Lower debt will add confidence in the outsize dividend yield, recently 5.4%. And AT&T shares go for a modest 10 times earnings. In September, the company appointed WarnerMedia’s boss, John Stankey, to a newly created No. 2 position, setting him up to succeed CEO Randall Stephenson.
Ultimately, AT&T will need to explain why the telephone and TV businesses belong together in an over-the-top world—or it will have to do something to change that. For now, however, it just needs to stem TV declines and keep the dividends coming.
Viacom and CBS
When Bob Bakish took over at Viacom three years ago, its young viewers were leaving for the internet, advertising revenues were shrinking, and its film studio, Paramount, was producing big losses. Now, ratings are better, ad revenue has returned to growth, and Paramount is profitable. That makes Bakish a good pick to oversee the stronger assets at CBS when the two companies recombine for the first time in 14 years.
CBS All Access is no Netflix killer. It will gain some appeal once Viacom folds in shows from Nickelodeon, MTV, and Comedy Central, and films from Paramount, to form a new service. CBS’ Showtime, like HBO, already has an over-the-top offering. Ad-supported Pluto TV answers the question of how to keep making money from customers who churn out of paid services, while pitching them on upgrading again later. Together, these assets give Viacom/CBS a shot at becoming the third or fourth most popular streaming service, behind Netflix and Disney’s bundle, and not counting Amazon Prime Video, a giveaway for Amazon Prime customers.
More important is that Bakish has an arms dealer’s indifference to taking sides in the streaming wars. Disney is stripping Netflix of valuable children’s programming. Bakish can send in Teenage Mutant Ninja Turtles, Dora the Explorer, and PAW Patrol to fill the gap. And in traditional TV, as he likes to point out, the two companies have 22% of the audience, but only 11% of payments from distributors. For investors, the killer feature is the valuation. At five and six times earnings, Viacom and CBS are priced for disaster. Modest earnings growth seems more likely.
Shares of Roku made their trading debut at $14 apiece in September 2017. Now they go for $126. The company sells streaming boxes, but doesn’t have nearly the name recognition of Apple and Amazon. And the Roku Channel? Its website recently gave top billing to The Terminator—not the new sequel coming out Nov. 1, but the original from 1984. Roku’s limited content is part of its appeal for media partners. They can put their apps on the service without worrying about enriching a direct competitor.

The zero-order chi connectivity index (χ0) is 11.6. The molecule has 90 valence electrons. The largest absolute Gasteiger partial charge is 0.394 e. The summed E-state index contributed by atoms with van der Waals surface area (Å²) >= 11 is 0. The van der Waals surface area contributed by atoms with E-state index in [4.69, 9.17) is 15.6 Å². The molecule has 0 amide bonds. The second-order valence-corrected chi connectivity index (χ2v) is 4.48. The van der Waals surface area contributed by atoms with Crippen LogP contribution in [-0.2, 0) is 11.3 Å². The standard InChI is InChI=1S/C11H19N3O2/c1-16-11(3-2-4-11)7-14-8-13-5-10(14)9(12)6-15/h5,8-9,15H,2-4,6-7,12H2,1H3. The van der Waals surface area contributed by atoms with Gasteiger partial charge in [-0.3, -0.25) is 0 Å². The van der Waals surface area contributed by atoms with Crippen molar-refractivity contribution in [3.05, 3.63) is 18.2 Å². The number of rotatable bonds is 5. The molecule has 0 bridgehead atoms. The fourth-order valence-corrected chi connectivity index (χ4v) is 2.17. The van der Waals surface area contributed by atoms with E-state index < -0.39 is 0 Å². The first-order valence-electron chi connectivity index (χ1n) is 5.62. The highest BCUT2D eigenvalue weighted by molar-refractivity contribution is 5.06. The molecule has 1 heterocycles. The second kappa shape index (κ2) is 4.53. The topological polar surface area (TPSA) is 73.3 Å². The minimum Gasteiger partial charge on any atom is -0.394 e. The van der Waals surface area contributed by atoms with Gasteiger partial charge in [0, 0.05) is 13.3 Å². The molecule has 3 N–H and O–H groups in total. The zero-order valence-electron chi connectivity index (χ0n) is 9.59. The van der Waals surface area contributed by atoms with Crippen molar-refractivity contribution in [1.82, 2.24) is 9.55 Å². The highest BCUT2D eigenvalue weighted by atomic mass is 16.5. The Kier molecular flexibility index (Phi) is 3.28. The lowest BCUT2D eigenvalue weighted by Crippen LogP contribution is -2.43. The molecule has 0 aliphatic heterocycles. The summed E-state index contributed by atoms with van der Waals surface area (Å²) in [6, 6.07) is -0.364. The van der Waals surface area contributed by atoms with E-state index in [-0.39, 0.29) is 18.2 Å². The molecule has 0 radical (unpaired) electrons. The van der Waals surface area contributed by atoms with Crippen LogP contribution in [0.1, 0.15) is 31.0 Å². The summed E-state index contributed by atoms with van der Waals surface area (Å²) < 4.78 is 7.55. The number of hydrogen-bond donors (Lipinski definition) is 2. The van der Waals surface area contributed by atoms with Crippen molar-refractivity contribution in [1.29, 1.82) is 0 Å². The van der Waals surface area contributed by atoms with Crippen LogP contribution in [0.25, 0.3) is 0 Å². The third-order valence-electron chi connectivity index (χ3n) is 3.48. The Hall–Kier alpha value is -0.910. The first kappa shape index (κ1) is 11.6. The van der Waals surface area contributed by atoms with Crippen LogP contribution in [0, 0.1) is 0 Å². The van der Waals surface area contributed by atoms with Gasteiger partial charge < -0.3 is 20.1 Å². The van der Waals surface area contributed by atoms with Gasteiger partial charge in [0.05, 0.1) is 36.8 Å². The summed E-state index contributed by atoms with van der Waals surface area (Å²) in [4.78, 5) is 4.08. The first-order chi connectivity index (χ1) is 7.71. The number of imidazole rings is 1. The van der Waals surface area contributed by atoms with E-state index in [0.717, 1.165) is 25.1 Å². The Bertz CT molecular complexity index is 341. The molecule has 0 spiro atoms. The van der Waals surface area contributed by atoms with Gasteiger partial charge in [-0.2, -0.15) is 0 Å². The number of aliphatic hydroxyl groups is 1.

Roku enjoys rapid gains in revenues and viewership, and widespread deals with TV makers that allow it to build its service into new sets.
The company could swing to profitability in a couple of years. Its stock trades now at just over 40 times the early consensus for 2023 earnings—although individual estimates are all over the place. There’s no cash-generating side business to fall back on, so the stock is for daredevils only.
Apple, Amazon, Alphabet
Yes to all, but not for TV.
The $5-a-month Apple TV+ service looks less like a big Hollywood play than an effort to goose hardware sales and expand future bundling power. Disney is spending $120 million to make one season of a Star Wars spinoff called The Mandalorian, whereas Apple TV+ will have Oprah Winfrey talking about books once every two months.
Why doesn’t Amazon use its huge free cash flow to squash Netflix in streaming? Because it is a retailer first, and needs only so many shows to offer a perk for its buying-club members. Alphabet’s skinny bundle, YouTube TV, is mildly interesting for investors, but its original YouTube video-sharing service is an endless gold mine.
The surest bet over the coming year is that some streaming services will overspend in the grab for market share.
Couch potatoes are sitting pretty.
|For more news you can use to help guide your financial life, visit our Insights page.|